I'm back now from my week's holiday in Norfolk (which it turns out is a very long way from Newcastle when you've got a baby in the car!).
We went with the entirety of my in-laws, which was great as my brother-in-law, my sister-in-law and her husband are all often up for games. We played a lot of 7 Wonders (including my 100th play!), plus Thunderstone (including my 75th play!), Carcassonne the Castle and I finally got my teeth into all the X-Wing Miniatures stuff I'd bought at the beginning of the year :) I also got a couple of late night games of Codename: Vacuum in with my sister-in-law's husband (aside, is he a brother-in-law too? A brother-in-law²? Something else? I've no idea).
I was keen to play Vacuum of course, and he's a big steampunk fan, so I thought the theme would appeal to him. He plays games less than my regular playtesters, he'll play games when I'm around but doesn't attend a regular weekly Games Night, so I thought he'd be an ideal candidate for trying out the simple, first-play rules I had in mind.
One of the main criticisms I'm getting at the moment is that the first few times you play Codename: Vacuum you're not really sure what to do or why - it's too complex. There are thirty different cards available to you in a standard game of Codename: Vacuum. Like most deck-building games some of those are constant and available in every game, but some change from game to game. There's a lot to take in, and the second time you play, there's a lot more. Confusing.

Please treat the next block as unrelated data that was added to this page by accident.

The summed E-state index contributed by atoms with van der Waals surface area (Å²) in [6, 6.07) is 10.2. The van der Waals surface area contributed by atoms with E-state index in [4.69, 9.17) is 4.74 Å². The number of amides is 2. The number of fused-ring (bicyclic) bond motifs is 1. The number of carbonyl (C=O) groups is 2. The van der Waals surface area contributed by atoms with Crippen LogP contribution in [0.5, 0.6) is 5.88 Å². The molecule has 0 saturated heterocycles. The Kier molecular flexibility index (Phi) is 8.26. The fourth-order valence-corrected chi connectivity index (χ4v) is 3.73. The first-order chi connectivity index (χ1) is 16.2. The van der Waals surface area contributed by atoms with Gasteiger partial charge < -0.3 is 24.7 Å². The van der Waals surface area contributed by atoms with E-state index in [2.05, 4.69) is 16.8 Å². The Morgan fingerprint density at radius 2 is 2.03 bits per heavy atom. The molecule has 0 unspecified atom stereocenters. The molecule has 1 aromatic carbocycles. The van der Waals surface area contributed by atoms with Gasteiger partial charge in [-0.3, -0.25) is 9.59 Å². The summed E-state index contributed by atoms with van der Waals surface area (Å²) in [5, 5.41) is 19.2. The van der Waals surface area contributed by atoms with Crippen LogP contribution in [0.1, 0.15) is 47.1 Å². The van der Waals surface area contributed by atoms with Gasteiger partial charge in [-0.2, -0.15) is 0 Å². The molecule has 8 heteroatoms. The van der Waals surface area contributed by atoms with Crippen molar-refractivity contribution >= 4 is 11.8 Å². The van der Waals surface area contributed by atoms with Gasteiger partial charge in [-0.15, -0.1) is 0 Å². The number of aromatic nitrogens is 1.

I thought a way to simplify the game for the first time you play would be to reduce the number of cards. Just keep the twenty that are in every game, and not use the additional ten that change from game to game. But I had no idea whether it would work, or whether it would feel anything like the real game. So I turned my brother-in-law? into a human guinea pig.
The good news was that it felt like the real thing, and Matt picked it up quite quickly (he even won that first game). He then requested a second, and we played the full game which he also seemed to pick up quite quickly. Good stuff. I won that game (good stuff too ;) ).
Matt enjoyed it, it's a reasonably good game. Now I need to do the work required to make the jump from good to awesome. Still aways to go.
In other news, I've started tweaking the border artwork a bit more. I'm starting with the first age cards, trying to make them look a bit more steampunky.
In still further news, through judicious application of wicca, neuro-linguistic programming, voodoo, jedi mind tricks and hypnotism, I've managed to get The Wife to arrange to a weekend pass swap. Which means I get to go to Beer and Pretzels in three weeks time. It's a games convention in Burton-on-Trent in May each year. I've been two or three time before while I ran Reiver Games. I'd spend the day demoing and trying to sell copies of my games and then the evenings on general gaming. This time I get to do the general gaming all day (and evening :) ). It'll be good to catch up with people I knew back in the day, and also get to try out some new games. We play my games on Games Night, and I don't often buy games without trying them, so new games often pass me by.